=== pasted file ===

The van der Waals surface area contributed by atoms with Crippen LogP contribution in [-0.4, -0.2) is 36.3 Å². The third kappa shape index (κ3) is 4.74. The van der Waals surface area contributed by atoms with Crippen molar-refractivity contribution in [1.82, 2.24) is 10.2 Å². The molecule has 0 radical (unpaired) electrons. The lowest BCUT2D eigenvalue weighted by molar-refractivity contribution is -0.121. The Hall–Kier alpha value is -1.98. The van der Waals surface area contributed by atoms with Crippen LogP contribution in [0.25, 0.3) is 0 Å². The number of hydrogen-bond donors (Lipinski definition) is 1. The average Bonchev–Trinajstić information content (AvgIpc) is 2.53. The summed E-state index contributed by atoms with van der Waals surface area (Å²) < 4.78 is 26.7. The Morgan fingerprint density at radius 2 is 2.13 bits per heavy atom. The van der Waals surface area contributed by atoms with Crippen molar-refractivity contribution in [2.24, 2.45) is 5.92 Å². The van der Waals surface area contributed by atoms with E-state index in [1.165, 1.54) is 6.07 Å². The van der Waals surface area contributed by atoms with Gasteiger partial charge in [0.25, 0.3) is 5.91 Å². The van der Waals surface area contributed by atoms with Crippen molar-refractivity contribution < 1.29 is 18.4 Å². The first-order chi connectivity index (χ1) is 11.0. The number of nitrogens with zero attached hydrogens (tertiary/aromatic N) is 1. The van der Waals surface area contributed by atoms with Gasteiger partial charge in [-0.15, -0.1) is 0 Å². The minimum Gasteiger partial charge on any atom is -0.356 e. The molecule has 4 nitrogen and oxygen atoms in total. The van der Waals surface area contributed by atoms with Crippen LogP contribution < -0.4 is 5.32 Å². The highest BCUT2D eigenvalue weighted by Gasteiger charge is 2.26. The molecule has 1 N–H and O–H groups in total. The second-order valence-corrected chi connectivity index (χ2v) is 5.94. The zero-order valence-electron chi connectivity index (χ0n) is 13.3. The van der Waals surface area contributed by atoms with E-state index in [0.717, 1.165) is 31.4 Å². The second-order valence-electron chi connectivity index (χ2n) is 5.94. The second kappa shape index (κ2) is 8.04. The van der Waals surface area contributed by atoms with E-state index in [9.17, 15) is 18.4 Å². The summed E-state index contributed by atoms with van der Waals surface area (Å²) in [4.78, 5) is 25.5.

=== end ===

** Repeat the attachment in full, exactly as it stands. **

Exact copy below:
The van der Waals surface area contributed by atoms with Crippen LogP contribution in [-0.4, -0.2) is 36.3 Å². The third kappa shape index (κ3) is 4.74. The van der Waals surface area contributed by atoms with Crippen molar-refractivity contribution in [1.82, 2.24) is 10.2 Å². The molecule has 0 radical (unpaired) electrons. The lowest BCUT2D eigenvalue weighted by molar-refractivity contribution is -0.121. The Hall–Kier alpha value is -1.98. The van der Waals surface area contributed by atoms with Crippen LogP contribution in [0.25, 0.3) is 0 Å². The number of hydrogen-bond donors (Lipinski definition) is 1. The average Bonchev–Trinajstić information content (AvgIpc) is 2.53. The summed E-state index contributed by atoms with van der Waals surface area (Å²) < 4.78 is 26.7. The Morgan fingerprint density at radius 2 is 2.13 bits per heavy atom. The van der Waals surface area contributed by atoms with Crippen molar-refractivity contribution in [2.24, 2.45) is 5.92 Å². The van der Waals surface area contributed by atoms with E-state index in [1.165, 1.54) is 6.07 Å². The van der Waals surface area contributed by atoms with Gasteiger partial charge in [0.25, 0.3) is 5.91 Å². The van der Waals surface area contributed by atoms with Crippen molar-refractivity contribution < 1.29 is 18.4 Å². The first-order chi connectivity index (χ1) is 11.0. The number of nitrogens with zero attached hydrogens (tertiary/aromatic N) is 1. The van der Waals surface area contributed by atoms with Gasteiger partial charge in [-0.15, -0.1) is 0 Å². The minimum Gasteiger partial charge on any atom is -0.356 e. The molecule has 4 nitrogen and oxygen atoms in total. The van der Waals surface area contributed by atoms with Crippen LogP contribution < -0.4 is 5.32 Å². The highest BCUT2D eigenvalue weighted by Gasteiger charge is 2.26. The molecule has 1 N–H and O–H groups in total. The second-order valence-corrected chi connectivity index (χ2v) is 5.94. The zero-order valence-electron chi connectivity index (χ0n) is 13.3. The van der Waals surface area contributed by atoms with E-state index in [0.717, 1.165) is 31.4 Å². The second-order valence-electron chi connectivity index (χ2n) is 5.94. The second kappa shape index (κ2) is 8.04. The van der Waals surface area contributed by atoms with E-state index in [9.17, 15) is 18.4 Å². The summed E-state index contributed by atoms with van der Waals surface area (Å²) in [4.78, 5) is 25.5.